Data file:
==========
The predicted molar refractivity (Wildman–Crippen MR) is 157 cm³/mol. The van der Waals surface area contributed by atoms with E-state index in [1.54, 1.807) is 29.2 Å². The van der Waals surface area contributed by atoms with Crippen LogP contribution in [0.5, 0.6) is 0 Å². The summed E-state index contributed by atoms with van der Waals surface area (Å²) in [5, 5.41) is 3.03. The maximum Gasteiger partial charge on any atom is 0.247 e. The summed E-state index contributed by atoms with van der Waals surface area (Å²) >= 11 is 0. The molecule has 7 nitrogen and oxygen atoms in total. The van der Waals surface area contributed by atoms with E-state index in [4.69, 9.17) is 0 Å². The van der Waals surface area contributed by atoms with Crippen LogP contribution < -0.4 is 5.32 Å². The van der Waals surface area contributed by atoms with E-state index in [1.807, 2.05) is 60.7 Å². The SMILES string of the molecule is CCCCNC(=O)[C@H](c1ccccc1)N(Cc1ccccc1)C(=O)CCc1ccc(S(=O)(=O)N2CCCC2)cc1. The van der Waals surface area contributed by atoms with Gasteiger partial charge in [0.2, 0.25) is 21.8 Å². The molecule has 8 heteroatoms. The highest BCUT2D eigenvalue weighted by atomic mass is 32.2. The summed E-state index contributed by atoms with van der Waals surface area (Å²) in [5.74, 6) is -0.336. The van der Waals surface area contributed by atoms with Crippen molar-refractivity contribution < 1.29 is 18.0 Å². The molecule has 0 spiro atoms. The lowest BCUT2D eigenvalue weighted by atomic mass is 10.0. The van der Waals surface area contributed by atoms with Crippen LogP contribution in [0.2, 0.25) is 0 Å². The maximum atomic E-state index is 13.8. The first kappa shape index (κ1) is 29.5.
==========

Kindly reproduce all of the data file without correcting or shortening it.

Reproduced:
The predicted molar refractivity (Wildman–Crippen MR) is 157 cm³/mol. The van der Waals surface area contributed by atoms with E-state index in [1.54, 1.807) is 29.2 Å². The van der Waals surface area contributed by atoms with Crippen LogP contribution in [0.5, 0.6) is 0 Å². The summed E-state index contributed by atoms with van der Waals surface area (Å²) in [5, 5.41) is 3.03. The maximum Gasteiger partial charge on any atom is 0.247 e. The summed E-state index contributed by atoms with van der Waals surface area (Å²) >= 11 is 0. The molecule has 7 nitrogen and oxygen atoms in total. The van der Waals surface area contributed by atoms with E-state index in [4.69, 9.17) is 0 Å². The van der Waals surface area contributed by atoms with Crippen LogP contribution < -0.4 is 5.32 Å². The van der Waals surface area contributed by atoms with E-state index in [1.807, 2.05) is 60.7 Å². The SMILES string of the molecule is CCCCNC(=O)[C@H](c1ccccc1)N(Cc1ccccc1)C(=O)CCc1ccc(S(=O)(=O)N2CCCC2)cc1. The van der Waals surface area contributed by atoms with Gasteiger partial charge in [0.2, 0.25) is 21.8 Å². The molecule has 8 heteroatoms. The highest BCUT2D eigenvalue weighted by atomic mass is 32.2. The summed E-state index contributed by atoms with van der Waals surface area (Å²) in [5.74, 6) is -0.336. The van der Waals surface area contributed by atoms with Crippen molar-refractivity contribution < 1.29 is 18.0 Å². The molecule has 0 spiro atoms. The lowest BCUT2D eigenvalue weighted by atomic mass is 10.0. The van der Waals surface area contributed by atoms with Crippen LogP contribution in [0.2, 0.25) is 0 Å². The maximum atomic E-state index is 13.8. The first kappa shape index (κ1) is 29.5.